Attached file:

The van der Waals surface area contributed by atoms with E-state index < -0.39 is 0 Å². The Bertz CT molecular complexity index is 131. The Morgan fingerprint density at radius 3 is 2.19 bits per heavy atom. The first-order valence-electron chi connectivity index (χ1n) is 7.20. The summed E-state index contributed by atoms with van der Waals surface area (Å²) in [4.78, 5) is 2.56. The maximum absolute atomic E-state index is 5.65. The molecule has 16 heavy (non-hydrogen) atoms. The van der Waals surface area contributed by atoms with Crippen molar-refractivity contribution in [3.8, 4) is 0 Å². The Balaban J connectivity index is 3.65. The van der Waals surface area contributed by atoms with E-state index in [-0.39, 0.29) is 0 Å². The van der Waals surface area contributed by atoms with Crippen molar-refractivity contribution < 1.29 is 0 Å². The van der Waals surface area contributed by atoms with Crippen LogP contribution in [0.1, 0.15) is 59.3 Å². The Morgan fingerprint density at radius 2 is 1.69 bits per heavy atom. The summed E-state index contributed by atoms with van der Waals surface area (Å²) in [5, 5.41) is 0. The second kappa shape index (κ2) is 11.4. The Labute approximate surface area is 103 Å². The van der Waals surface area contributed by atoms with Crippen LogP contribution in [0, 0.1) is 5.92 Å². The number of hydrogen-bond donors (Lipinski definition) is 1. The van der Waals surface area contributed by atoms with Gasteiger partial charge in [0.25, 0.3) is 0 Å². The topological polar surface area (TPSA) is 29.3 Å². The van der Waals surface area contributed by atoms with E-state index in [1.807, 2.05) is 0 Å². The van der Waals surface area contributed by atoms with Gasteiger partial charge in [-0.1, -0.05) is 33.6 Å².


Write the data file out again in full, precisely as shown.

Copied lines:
The van der Waals surface area contributed by atoms with E-state index < -0.39 is 0 Å². The Bertz CT molecular complexity index is 131. The Morgan fingerprint density at radius 3 is 2.19 bits per heavy atom. The first-order valence-electron chi connectivity index (χ1n) is 7.20. The summed E-state index contributed by atoms with van der Waals surface area (Å²) in [4.78, 5) is 2.56. The maximum absolute atomic E-state index is 5.65. The molecule has 16 heavy (non-hydrogen) atoms. The van der Waals surface area contributed by atoms with Crippen molar-refractivity contribution in [3.8, 4) is 0 Å². The Balaban J connectivity index is 3.65. The van der Waals surface area contributed by atoms with E-state index in [-0.39, 0.29) is 0 Å². The van der Waals surface area contributed by atoms with Crippen molar-refractivity contribution < 1.29 is 0 Å². The van der Waals surface area contributed by atoms with Crippen LogP contribution in [0.1, 0.15) is 59.3 Å². The Morgan fingerprint density at radius 2 is 1.69 bits per heavy atom. The summed E-state index contributed by atoms with van der Waals surface area (Å²) in [5, 5.41) is 0. The second kappa shape index (κ2) is 11.4. The Labute approximate surface area is 103 Å². The van der Waals surface area contributed by atoms with Crippen LogP contribution in [0, 0.1) is 5.92 Å². The number of hydrogen-bond donors (Lipinski definition) is 1. The van der Waals surface area contributed by atoms with Gasteiger partial charge in [0.25, 0.3) is 0 Å². The topological polar surface area (TPSA) is 29.3 Å². The van der Waals surface area contributed by atoms with E-state index in [1.807, 2.05) is 0 Å². The van der Waals surface area contributed by atoms with Gasteiger partial charge in [-0.1, -0.05) is 33.6 Å².